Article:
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Remote Working in the African Context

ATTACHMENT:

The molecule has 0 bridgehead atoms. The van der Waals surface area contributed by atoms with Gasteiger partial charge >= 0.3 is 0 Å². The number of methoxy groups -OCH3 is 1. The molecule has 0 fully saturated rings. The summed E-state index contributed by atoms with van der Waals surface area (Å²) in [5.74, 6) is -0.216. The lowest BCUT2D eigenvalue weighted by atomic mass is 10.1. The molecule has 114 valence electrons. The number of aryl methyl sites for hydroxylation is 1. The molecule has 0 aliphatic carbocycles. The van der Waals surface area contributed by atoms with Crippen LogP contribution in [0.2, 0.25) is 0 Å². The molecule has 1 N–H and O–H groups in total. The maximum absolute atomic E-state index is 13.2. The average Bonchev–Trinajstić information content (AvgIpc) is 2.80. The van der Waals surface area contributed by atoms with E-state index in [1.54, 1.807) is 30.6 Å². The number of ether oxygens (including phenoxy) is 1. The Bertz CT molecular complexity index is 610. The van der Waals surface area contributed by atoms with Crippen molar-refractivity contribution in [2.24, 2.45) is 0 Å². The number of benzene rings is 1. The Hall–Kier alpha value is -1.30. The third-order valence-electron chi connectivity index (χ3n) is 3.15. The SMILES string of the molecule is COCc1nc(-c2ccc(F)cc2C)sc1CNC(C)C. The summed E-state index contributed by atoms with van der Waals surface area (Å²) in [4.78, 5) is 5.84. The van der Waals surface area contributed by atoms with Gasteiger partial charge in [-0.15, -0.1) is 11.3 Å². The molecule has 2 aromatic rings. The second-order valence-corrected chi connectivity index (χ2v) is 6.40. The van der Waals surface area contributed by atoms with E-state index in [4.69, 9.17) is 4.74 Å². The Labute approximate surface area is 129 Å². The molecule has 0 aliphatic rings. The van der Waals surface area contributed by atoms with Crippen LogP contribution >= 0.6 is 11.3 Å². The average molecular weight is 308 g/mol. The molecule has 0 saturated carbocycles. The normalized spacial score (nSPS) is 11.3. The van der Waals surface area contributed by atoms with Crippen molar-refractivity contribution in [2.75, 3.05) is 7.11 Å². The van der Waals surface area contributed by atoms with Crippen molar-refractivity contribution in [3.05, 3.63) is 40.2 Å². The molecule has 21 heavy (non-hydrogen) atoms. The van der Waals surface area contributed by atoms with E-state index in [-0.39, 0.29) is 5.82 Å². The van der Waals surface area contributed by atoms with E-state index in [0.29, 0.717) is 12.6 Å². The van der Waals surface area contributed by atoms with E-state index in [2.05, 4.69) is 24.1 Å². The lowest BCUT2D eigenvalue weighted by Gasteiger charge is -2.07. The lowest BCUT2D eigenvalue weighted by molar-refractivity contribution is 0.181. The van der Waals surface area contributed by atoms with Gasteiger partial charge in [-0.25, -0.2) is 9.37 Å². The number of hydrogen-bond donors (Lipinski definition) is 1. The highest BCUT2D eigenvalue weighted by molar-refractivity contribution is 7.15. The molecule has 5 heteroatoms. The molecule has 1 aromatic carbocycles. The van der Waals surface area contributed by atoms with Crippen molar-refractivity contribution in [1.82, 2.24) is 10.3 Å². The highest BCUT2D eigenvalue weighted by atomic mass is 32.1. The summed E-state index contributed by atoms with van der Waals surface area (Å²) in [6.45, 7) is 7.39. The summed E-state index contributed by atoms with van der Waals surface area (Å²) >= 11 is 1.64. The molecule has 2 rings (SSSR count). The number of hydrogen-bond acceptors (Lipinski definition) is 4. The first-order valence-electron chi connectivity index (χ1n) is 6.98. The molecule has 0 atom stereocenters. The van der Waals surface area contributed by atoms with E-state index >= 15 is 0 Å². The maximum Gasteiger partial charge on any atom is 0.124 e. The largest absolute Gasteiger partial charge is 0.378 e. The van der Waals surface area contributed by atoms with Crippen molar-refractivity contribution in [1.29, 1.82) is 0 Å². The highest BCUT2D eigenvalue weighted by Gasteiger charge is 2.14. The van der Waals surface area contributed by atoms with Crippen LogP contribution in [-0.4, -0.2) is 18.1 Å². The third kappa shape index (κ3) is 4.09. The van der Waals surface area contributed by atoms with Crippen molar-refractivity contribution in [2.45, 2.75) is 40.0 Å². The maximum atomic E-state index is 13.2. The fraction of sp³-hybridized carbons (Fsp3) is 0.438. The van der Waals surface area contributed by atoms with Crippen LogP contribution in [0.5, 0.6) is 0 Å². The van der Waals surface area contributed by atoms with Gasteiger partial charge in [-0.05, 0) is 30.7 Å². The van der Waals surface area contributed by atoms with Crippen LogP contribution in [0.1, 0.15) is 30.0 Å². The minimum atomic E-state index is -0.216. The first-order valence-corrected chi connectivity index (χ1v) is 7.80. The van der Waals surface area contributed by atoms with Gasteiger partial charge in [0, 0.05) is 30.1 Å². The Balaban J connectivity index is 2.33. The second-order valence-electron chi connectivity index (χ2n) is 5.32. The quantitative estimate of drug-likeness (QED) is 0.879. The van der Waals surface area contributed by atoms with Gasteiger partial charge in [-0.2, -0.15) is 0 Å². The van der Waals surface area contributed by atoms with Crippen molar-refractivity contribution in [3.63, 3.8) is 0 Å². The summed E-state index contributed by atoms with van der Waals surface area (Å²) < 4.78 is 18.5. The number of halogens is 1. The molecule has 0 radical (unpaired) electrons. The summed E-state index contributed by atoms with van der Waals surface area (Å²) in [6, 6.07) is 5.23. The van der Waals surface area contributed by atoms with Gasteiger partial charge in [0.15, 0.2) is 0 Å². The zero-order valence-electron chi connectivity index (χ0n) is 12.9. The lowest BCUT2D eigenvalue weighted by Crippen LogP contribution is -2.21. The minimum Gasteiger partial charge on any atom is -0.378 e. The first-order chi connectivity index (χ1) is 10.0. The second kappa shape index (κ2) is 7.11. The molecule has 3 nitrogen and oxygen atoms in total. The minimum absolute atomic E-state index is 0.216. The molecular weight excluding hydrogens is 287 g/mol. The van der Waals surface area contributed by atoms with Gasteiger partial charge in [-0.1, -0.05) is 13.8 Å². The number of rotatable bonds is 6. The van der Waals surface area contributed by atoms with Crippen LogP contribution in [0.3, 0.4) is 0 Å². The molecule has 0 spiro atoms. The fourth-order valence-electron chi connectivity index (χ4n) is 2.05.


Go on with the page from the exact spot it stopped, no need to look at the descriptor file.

The Covid-19 pandemic accelerated transition to remote work comes with profound positives for employers and employees. One report found that employers are saving as much as $22,000 per full-time remote employee, by shedding office-related costs. For workers in low-income countries—especially those in the rapidly growing professional class in sub-Saharan Africa—the unmooring of skilled jobs from physical locations offers unfettered access to previously unavailable opportunities. But it also accentuates their disadvantages relative to their peers in high-income countries, chiefly around compensation and labor protections. Employers justify lower salaries as “location pay” determined by a lower cost of living. But in Africa, most skilled workers live in large cities that can provide the infrastructure they need to work remotely – namely stable electricity and high-speed internet and mobile broadband. That means the actual cost of living for an urban professional in Lagos or Nairobi is getting closer to their contemporaries doing the same job in cities where multinationals are headquartered. And at the very least, the differences do not justify salaries five to ten times below wealthy country rates.